I’m no longer a library user and probably shouldn’t weigh into the digital vs print argument in that context, so I won’t. (Except to say that disposing of the existing p-books is incredibly wasteful and short-sighted: I’m sure that many of these books don’t have a digital counterpart.)
I have been a reader for some 40 years and have a huge p-book storage and organization problem which would be even worse if my collection hadn’t been severely culled several times to keep the costs of moving house (internationally) to a minimum. I decided this year to move to e-books and chose the Sony PRS-700 (despite some concerns about display quality), and I’ll address some of the points in the OP and comments upthread from the perspective of a Sony user.
Six months on I find that I don’t miss the tactile experience at all, probably because the Sony is as close to a real book as an electronic device can get: it’s about the same size and weight of a hardback and I can hold it and turn the pages (i.e. press the page buttons) with one hand.
The page number is displayed onscreen (x of y pages), and if I don’t want to flick pages one by one I use the touchscreen and either use the slider or enter the exact page number.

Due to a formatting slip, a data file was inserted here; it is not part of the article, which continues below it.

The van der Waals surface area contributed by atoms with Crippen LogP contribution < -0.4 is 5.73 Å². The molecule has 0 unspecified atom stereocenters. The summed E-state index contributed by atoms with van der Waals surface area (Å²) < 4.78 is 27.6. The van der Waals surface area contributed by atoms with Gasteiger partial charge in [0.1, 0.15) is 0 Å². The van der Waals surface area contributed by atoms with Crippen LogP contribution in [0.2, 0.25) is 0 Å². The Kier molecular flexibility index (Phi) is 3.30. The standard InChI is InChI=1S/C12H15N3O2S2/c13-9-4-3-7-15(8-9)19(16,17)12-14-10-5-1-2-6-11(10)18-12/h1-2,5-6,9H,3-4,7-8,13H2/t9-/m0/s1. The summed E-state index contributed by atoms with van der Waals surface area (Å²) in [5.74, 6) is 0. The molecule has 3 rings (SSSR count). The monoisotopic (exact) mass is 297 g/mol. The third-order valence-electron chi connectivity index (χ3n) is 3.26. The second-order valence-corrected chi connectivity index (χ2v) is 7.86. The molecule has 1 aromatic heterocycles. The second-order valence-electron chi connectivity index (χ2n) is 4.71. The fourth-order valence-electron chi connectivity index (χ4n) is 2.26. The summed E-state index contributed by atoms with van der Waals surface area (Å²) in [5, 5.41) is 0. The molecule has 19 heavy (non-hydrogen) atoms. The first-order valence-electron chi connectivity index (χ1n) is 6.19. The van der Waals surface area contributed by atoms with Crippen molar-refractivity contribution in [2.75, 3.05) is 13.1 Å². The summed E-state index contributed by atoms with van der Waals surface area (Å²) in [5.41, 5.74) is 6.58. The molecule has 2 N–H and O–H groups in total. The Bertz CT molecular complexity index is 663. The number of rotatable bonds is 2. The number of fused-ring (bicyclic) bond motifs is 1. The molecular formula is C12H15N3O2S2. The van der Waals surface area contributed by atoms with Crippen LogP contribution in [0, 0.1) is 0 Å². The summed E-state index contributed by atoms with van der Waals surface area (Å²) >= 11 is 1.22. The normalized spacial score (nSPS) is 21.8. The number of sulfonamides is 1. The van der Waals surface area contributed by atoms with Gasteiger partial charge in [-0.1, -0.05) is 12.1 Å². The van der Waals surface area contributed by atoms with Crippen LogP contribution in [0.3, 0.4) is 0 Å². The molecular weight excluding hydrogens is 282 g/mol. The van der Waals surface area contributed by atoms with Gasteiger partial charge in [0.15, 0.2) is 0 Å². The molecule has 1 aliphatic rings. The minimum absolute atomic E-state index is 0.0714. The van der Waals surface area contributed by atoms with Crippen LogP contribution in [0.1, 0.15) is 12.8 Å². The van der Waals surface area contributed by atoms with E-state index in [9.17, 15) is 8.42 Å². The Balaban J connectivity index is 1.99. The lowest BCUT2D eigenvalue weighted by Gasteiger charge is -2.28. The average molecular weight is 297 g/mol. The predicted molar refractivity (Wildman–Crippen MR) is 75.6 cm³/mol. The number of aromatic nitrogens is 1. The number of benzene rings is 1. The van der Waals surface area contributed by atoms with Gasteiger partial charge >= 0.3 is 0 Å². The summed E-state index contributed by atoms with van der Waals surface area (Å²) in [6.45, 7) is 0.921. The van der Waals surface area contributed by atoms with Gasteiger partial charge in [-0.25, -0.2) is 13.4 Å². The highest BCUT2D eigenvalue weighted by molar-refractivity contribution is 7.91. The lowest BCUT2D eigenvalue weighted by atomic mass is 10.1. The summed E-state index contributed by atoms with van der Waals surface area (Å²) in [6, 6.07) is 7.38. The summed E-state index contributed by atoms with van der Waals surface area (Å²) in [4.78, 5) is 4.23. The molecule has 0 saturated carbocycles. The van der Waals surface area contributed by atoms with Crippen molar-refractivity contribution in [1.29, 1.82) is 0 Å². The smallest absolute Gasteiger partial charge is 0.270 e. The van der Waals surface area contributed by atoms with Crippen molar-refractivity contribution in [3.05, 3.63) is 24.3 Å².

I can resize the text if I want.
I can read several books at once, and when I return to any book, it opens to the page I was reading last.
There are no distractions: the Reader is merely a book-like device with an unused MP3 feature: no WiFi, no Web, no email. Just text and black-and-white images. It does have to be recharged, but each charge lasts more than a week with a 4-5 hour, 7-day usage pattern (I don’t use the backlight).
My books don’t disappear. There is no remote update on the Sony — the Kindle’s weak point — and if there was I’d deactivate it. I have multiple “repaired” backups on CD. I use Calibre (discussion/tips&tricks) to manage my ebook database, convert formats and transfer files between my desktop PC and the Sony.
I’ve bought books at a faster rate than ever before: 87 in the six months since I bought the reader. I get more books for the buck because I don’t have to pay the shipping charges any more, either directly or indirectly.
I don’t intend to dispose of my p-book library, but as long as I can find e-versions of the books I want, e- is the way for me.
Note: This is a slightly updated version of the original post.